Enrollment in recently reopened child care centres is often not meeting the threshold necessary for operations to be financially viable. As a result, there are reports of workers being laid off, and within the sector there are grave concerns that some of the centres will not be around come fall. That would be disastrous for an already fragile sector and the working parents who rely on its services.

“We were short-staffed to begin with. Now it is a disaster,” says a Halifax long term care worker employed at three separate group homes, reflecting on the first COVID-19 wave. “Of course, when someone feels sick, it is important that they stay home. But nobody is there to replace them. The care responsibilities are falling on fewer and fewer of us. Everyone calls us heroes, but we don’t have a choice. This is our job.”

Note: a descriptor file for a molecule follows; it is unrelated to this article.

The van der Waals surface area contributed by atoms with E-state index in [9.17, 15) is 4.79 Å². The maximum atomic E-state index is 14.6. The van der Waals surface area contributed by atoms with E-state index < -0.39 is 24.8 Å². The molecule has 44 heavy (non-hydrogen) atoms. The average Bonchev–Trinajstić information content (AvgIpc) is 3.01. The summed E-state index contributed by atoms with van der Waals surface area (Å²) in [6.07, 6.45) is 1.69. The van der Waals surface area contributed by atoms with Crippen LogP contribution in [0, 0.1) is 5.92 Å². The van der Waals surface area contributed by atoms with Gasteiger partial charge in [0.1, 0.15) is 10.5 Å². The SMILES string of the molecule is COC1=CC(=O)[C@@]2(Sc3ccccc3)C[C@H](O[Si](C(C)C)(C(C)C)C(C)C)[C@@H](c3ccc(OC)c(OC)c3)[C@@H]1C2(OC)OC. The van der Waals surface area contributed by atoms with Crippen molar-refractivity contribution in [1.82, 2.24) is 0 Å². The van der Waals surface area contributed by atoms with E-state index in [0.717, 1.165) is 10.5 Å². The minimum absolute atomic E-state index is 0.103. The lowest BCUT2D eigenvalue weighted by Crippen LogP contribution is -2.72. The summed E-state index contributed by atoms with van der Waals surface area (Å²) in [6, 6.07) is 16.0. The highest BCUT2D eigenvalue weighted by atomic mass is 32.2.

Danny Cavanagh: Our message to low wage employers is workers are understandably reluctant to accept the health risks of serving customers and possibly bringing COVID-19 home to their family. The safety for them and their family far outweighs working at a low wage job for a few hours a week on erratic scheduling, for minimum wage or a few pennies more.